N. Joseph Woodland, 91, died at his home in Edgewater Dec. 9, his daughter Susan told The New York Times.
Woodland was a graduate student in mechanical engineering in the late 1940s when he and a classmate, Bernard Silver, created a technology of printed stripes of varying width to encode consumer-product information that could be optically scanned.
Woodland and Silver patented the idea, but it was ahead of its time and only earned the two men $15,000.
However, their invention led to the familiar rectangular box, formally known as a universal product code, commonplace on almost every consumer item in the world.
Woodland and Silver were at the Drexel Institute of Technology in Philadelphia, now Drexel University, when a local supermarket executive visited the campus and asked about the possibility of an efficient means of encoding product data.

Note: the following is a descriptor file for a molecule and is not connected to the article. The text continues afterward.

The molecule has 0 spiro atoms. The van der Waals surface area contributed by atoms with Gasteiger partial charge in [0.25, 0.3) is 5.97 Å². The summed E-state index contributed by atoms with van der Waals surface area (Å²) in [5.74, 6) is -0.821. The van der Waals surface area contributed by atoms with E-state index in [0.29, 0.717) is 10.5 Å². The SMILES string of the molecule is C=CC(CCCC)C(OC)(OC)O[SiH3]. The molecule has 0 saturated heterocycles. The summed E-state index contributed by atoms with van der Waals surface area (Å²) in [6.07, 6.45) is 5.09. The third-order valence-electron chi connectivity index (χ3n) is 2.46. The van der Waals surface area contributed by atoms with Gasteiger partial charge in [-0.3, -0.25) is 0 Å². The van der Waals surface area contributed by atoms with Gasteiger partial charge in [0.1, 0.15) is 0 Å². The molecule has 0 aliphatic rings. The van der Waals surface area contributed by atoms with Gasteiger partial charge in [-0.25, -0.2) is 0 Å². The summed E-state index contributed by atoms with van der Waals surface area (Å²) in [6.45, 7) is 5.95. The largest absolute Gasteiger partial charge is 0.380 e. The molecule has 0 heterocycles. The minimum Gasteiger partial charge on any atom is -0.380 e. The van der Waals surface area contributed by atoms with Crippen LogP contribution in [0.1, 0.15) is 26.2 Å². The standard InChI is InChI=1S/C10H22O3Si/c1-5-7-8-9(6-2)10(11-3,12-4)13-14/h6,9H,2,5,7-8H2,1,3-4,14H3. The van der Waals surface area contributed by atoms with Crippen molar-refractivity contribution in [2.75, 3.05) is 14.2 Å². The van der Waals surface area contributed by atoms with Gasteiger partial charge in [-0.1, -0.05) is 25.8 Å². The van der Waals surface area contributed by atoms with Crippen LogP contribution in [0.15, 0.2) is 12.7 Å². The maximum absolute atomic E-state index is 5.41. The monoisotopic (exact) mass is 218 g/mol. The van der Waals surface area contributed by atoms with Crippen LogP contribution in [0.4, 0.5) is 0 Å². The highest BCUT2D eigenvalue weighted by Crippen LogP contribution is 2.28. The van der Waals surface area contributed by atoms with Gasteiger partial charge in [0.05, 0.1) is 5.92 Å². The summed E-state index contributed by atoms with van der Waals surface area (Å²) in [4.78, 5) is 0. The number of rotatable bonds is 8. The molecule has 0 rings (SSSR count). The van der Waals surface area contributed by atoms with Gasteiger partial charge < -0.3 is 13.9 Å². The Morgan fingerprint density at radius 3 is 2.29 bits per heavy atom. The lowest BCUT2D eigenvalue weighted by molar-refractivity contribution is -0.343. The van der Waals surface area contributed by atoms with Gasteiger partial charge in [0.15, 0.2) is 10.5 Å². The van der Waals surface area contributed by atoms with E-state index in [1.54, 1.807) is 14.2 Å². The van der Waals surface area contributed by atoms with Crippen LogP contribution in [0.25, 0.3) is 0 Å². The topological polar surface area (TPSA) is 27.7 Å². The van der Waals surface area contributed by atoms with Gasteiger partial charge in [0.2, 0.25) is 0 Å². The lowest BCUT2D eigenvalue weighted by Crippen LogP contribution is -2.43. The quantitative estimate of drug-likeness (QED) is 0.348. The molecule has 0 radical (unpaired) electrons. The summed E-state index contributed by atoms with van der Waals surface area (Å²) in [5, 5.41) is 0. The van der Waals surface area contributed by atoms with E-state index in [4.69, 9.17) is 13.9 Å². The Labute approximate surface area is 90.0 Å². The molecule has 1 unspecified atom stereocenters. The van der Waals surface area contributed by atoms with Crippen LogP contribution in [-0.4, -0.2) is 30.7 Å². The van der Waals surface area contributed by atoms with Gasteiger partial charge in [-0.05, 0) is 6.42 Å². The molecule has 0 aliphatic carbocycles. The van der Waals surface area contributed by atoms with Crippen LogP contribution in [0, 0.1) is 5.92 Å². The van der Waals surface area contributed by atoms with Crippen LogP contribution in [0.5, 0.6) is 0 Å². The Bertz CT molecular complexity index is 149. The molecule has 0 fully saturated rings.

Woodland, leaning on his knowledge of Morse code learned as a Boy Scout, thought of changing its dots and dashes into a series of wide and narrow stripes.
Woodland later went to work at IBM, staying with the computer technology company until his retirement in 1987.
In 1992, he received the National Medal of Technology and Innovation, and last year was inducted into the National Inventors Hall of Fame.
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